On the other end of the spectrum, "Esquisse of Violence, a powerful orchestral and choir remix, features some sinister tones, but leaves a bit to be desired in terms of development. Likewise, "The Hidden Curse," features some slight electronic accompaniment, but I don't find this one to be too enticing, perhaps because I'm not the biggest fan of the original soundtrack aside from a few themes, but I do appreciate the various melody lines that are featured, such as the woodwinds and strings. Compared to the original "Invitation of a Crazed Moon" by Yuzo Koshiro, I don't enjoy this one too much. The retro vibe still manages to stay alive, mainly due to the keyboard work, but I think by making it somewhat rock focused, a bit of the charm of the original is lost, particularly when it comes to the jazzy piano of the original which really gets lost in the power of the rock riffs. There are definitely those who will enjoy it though.

The remixes for Rondo of Blood are pretty successful for the most part. "Divine Bloodlines" is a rock remix with some Asian vibes. It definitely reminds me of something you might here from Falcom with its speed riffs, orchestral and rock melodies. It features some retro synth as well. Overall, it's a very well done and very powerful take on the original. Likewise, "Slash" is a great orchestral rock version of the original. The electric guitar really helps bring power to the melody and the orchestral accompaniment helps give it a more classical feel. Unfortunately, "Dance of Illusions" attempts to sound very powerful, but I think the heavy percussion makes the remix sound muddled at times, as if the drums are competing with the other instruments. When it's not present, the choral tones and organ definitely manage to give it a more powerful aura.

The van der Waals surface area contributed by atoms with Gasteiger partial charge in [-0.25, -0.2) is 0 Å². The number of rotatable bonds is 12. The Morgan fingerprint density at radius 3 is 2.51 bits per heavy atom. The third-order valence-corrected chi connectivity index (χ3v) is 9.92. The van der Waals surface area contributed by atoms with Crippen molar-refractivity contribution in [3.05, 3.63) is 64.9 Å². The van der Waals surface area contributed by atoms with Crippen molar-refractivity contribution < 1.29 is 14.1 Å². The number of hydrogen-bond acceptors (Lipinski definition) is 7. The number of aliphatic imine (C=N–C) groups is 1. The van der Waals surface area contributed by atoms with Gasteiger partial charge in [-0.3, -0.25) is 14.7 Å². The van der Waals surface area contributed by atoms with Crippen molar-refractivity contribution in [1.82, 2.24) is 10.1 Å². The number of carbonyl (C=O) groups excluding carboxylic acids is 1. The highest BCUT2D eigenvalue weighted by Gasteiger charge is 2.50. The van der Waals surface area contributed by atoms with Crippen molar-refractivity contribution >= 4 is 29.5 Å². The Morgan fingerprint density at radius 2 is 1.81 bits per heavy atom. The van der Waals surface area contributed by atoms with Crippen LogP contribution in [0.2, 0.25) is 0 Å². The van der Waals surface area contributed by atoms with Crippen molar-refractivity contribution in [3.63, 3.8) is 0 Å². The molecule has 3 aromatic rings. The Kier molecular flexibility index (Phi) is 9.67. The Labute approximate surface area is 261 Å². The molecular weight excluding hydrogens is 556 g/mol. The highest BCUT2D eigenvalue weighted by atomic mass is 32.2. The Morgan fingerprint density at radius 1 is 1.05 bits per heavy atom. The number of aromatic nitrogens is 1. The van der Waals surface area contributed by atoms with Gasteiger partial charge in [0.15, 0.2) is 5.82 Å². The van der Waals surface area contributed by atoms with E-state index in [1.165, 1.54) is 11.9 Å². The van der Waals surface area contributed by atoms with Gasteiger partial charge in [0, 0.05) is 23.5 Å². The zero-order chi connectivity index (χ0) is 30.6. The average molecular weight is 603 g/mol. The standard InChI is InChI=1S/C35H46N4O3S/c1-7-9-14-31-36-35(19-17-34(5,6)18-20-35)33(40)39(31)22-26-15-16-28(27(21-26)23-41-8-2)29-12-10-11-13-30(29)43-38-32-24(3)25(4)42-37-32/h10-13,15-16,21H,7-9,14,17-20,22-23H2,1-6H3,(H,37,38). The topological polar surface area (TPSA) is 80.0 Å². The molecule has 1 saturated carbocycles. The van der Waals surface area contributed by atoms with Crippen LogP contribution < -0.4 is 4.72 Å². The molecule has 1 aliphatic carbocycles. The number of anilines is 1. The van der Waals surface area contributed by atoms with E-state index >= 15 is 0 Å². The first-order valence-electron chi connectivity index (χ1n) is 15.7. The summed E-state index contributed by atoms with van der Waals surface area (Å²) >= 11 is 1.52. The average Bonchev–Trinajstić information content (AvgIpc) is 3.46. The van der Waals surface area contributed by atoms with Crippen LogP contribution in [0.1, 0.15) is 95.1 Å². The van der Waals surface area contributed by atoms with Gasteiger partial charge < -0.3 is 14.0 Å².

Several classic titles are also given a small presence. The title's version of "Vampire Killer" is a guitar riff intensive version of the original with some gothic keyboard work. It's definitely better than the vast amount of dance inspired remixes out there and I love the elaborations on the melody with some of the guitar passages. Unfortunately, "Nothing to Lose" is an orchestral rock remix that is powerful, but ultimately unexciting. "Aquarius," from Castlevania III/Circle of the Moon, is much improved version of the original. Powerful electric guitar passages and some upbeat piano/keyboard work really make this one work. "Simon's Theme," from Super Castlevania IV, is a sinister orchestral rock take on the original. It definitely updates the original sound, but doesn't really add too much, aside from some keyboard elaborations in the background. The mix between rock and orchestral melodies is nice though.